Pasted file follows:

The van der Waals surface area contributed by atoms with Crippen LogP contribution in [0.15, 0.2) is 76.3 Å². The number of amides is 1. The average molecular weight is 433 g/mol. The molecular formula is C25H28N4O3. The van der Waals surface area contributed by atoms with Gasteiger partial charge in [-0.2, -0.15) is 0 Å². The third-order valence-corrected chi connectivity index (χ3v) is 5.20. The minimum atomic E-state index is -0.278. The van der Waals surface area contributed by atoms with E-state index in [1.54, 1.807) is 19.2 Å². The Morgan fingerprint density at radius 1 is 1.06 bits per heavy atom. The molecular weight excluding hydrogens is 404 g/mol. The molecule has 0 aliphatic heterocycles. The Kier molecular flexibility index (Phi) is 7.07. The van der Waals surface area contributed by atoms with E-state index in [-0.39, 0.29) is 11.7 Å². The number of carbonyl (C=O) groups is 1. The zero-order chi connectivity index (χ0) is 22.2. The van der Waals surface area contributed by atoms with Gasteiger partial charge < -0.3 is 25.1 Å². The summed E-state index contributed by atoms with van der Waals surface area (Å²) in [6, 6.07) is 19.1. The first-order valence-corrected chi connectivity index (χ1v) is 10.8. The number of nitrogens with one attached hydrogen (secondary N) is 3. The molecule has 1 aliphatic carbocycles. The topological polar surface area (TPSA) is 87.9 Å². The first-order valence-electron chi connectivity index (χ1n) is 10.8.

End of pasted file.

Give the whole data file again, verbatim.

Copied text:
The van der Waals surface area contributed by atoms with Crippen LogP contribution in [0.15, 0.2) is 76.3 Å². The number of amides is 1. The average molecular weight is 433 g/mol. The molecular formula is C25H28N4O3. The van der Waals surface area contributed by atoms with Gasteiger partial charge in [-0.2, -0.15) is 0 Å². The third-order valence-corrected chi connectivity index (χ3v) is 5.20. The minimum atomic E-state index is -0.278. The van der Waals surface area contributed by atoms with E-state index in [1.54, 1.807) is 19.2 Å². The Morgan fingerprint density at radius 1 is 1.06 bits per heavy atom. The molecular weight excluding hydrogens is 404 g/mol. The molecule has 0 aliphatic heterocycles. The Kier molecular flexibility index (Phi) is 7.07. The van der Waals surface area contributed by atoms with E-state index in [-0.39, 0.29) is 11.7 Å². The number of carbonyl (C=O) groups is 1. The zero-order chi connectivity index (χ0) is 22.2. The van der Waals surface area contributed by atoms with Gasteiger partial charge < -0.3 is 25.1 Å². The summed E-state index contributed by atoms with van der Waals surface area (Å²) in [6, 6.07) is 19.1. The first-order valence-corrected chi connectivity index (χ1v) is 10.8. The number of nitrogens with one attached hydrogen (secondary N) is 3. The molecule has 1 aliphatic carbocycles. The topological polar surface area (TPSA) is 87.9 Å². The first-order valence-electron chi connectivity index (χ1n) is 10.8.